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Image & Text

On-line version ISSN 2617-3255
Print version ISSN 1021-1497

IT  n.35 Pretoria  2021 

'Quiet Dream': Vietnamese women and marriage migration



Wernmei Yong Ade

Nanyang Technological University, Singapore. (ORCID:




The photographic essay, 'Quiet Dream', by photographer and lecturer Oh Soon-Hwa, represents the culmination of years of work with young Vietnamese women during a "bride phase" in Vietnam, which refers to a period of waiting before leaving home and kin to travel overseas in order to marry foreign men, usually in Taiwan and South Korea. This series was taken on and around a small island in the region of the Mekong Delta (one of the poorest areas in Vietnam), nicknamed "Taiwan Island", where many young women are pressured to marry foreigners for various complex reasons, which the author discusses. Oh's photographic essay focuses on the beauty and serenity of the environment surrounding these women while they have to deal with diverse expectations, which includes leaving behind part of their identity, the familiar landscape, climate, language, family, friends, traditions, and way of living. Until recently, studies on marriage migration have tended to focus on remittances and the economic impact of migration. New studies adopt a more comprehensive social perspective, examining the effects of migration on the social fabric of the migrants' home community. Placed in the context of these ongoing studies, Oh's work is important in drawing attention to the lives and identities of these women (what they give up) before entering into marriage migration. My article focuses on two aspects of Oh's photographs: 1) the technique of stitched photography; and 2) the compo-sition of the photograph, particularly the choice of dress worn by the subject. Half of the portraits are stitched photographs, which is a technique that merges together several photographs to form a unique piece, with the aim of providing a wider view of the environment of the subject. This method of stitching also bears testimony to the stitched futures of these women; the hopes and dreams they harbour as foreign brides, as well as the familiar landscapes and identities they leave behind, all "stitched" together as it were, to constitute a hopeful, but also unsure, resigned and imagined future.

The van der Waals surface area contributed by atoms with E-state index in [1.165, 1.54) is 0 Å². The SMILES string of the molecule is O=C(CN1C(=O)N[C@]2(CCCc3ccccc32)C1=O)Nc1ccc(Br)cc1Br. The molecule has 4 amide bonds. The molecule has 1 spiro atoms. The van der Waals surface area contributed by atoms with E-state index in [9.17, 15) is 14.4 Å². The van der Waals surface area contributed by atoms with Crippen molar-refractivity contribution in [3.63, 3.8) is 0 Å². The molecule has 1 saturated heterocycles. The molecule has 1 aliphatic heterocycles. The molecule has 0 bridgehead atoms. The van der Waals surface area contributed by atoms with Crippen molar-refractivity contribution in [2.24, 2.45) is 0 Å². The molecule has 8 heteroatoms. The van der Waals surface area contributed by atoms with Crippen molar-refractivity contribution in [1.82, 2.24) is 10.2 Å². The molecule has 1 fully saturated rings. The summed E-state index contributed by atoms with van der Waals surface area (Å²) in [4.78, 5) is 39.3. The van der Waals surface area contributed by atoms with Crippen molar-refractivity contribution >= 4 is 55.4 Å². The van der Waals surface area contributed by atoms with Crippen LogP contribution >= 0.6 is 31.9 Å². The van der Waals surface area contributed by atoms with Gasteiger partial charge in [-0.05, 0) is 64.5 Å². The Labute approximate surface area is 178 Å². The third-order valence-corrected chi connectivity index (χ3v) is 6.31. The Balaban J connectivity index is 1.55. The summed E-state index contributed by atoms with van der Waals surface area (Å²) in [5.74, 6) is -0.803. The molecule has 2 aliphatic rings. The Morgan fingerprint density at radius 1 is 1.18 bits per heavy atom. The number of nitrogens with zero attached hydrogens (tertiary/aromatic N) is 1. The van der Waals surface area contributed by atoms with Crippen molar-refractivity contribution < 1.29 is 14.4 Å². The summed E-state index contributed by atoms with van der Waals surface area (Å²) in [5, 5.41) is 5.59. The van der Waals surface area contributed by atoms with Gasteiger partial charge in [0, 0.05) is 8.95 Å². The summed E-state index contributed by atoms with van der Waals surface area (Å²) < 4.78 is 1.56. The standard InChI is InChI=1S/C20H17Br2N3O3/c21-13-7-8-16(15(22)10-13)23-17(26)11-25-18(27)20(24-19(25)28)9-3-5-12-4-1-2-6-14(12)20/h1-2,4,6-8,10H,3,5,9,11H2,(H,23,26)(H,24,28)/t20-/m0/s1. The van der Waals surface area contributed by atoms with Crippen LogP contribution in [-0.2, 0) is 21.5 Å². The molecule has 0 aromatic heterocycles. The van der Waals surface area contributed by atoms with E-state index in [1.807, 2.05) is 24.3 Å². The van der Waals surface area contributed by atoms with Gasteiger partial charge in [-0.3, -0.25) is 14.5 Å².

Keywords: cross-border marriage, ocular ethic, Oh Soon-Hwa, re-visioning, vision as critique.



Re-visioning Vietnamese women and marriage migration: Oh Soon-Hwa's 'Quiet Dream'

There is an aggression implicit in every use of the camera.

- Susan Sontag (2007:7)

These were not faces, not portraits but fantasy.

- Griselda Pollock (2003:169)